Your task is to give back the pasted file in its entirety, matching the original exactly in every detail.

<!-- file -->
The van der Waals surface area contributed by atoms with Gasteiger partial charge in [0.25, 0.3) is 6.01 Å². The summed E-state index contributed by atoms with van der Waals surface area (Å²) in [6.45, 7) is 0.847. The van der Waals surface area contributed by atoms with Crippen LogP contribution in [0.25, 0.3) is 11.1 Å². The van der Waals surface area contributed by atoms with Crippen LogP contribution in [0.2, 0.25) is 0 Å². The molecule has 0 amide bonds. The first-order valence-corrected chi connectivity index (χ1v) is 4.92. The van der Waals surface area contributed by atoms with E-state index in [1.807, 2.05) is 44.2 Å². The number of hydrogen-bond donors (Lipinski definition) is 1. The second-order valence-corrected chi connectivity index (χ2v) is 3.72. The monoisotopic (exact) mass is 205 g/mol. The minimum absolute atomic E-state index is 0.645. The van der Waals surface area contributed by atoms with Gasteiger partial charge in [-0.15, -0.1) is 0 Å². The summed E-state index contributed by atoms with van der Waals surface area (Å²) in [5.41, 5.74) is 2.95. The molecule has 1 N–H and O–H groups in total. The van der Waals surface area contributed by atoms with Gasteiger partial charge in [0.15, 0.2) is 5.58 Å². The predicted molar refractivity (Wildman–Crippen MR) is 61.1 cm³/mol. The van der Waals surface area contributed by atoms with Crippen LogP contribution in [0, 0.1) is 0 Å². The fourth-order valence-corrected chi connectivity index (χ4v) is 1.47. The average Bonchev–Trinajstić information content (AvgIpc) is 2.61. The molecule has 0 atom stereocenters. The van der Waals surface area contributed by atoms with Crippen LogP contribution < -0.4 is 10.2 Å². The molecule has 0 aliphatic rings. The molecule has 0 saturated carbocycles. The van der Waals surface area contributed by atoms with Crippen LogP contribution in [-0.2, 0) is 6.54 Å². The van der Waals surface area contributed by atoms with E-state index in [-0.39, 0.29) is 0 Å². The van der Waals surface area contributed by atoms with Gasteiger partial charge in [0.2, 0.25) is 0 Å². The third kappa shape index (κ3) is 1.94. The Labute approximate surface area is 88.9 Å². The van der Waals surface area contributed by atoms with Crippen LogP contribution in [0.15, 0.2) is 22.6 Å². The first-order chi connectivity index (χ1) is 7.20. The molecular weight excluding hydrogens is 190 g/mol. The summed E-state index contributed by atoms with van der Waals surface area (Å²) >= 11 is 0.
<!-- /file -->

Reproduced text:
The van der Waals surface area contributed by atoms with Gasteiger partial charge in [0.25, 0.3) is 6.01 Å². The summed E-state index contributed by atoms with van der Waals surface area (Å²) in [6.45, 7) is 0.847. The van der Waals surface area contributed by atoms with Crippen LogP contribution in [0.25, 0.3) is 11.1 Å². The van der Waals surface area contributed by atoms with Crippen LogP contribution in [0.2, 0.25) is 0 Å². The molecule has 0 amide bonds. The first-order valence-corrected chi connectivity index (χ1v) is 4.92. The van der Waals surface area contributed by atoms with E-state index in [1.807, 2.05) is 44.2 Å². The number of hydrogen-bond donors (Lipinski definition) is 1. The second-order valence-corrected chi connectivity index (χ2v) is 3.72. The monoisotopic (exact) mass is 205 g/mol. The minimum absolute atomic E-state index is 0.645. The van der Waals surface area contributed by atoms with Gasteiger partial charge in [-0.15, -0.1) is 0 Å². The summed E-state index contributed by atoms with van der Waals surface area (Å²) in [5.41, 5.74) is 2.95. The molecule has 1 N–H and O–H groups in total. The van der Waals surface area contributed by atoms with Gasteiger partial charge in [0.15, 0.2) is 5.58 Å². The predicted molar refractivity (Wildman–Crippen MR) is 61.1 cm³/mol. The van der Waals surface area contributed by atoms with Crippen LogP contribution in [0, 0.1) is 0 Å². The fourth-order valence-corrected chi connectivity index (χ4v) is 1.47. The average Bonchev–Trinajstić information content (AvgIpc) is 2.61. The molecule has 0 atom stereocenters. The van der Waals surface area contributed by atoms with Crippen LogP contribution < -0.4 is 10.2 Å². The molecule has 0 aliphatic rings. The molecule has 0 saturated carbocycles. The van der Waals surface area contributed by atoms with Crippen LogP contribution in [-0.2, 0) is 6.54 Å². The van der Waals surface area contributed by atoms with E-state index in [-0.39, 0.29) is 0 Å². The van der Waals surface area contributed by atoms with Gasteiger partial charge in [0.2, 0.25) is 0 Å². The third kappa shape index (κ3) is 1.94. The Labute approximate surface area is 88.9 Å². The van der Waals surface area contributed by atoms with Crippen LogP contribution in [0.15, 0.2) is 22.6 Å². The first-order chi connectivity index (χ1) is 7.20. The molecular weight excluding hydrogens is 190 g/mol. The summed E-state index contributed by atoms with van der Waals surface area (Å²) >= 11 is 0.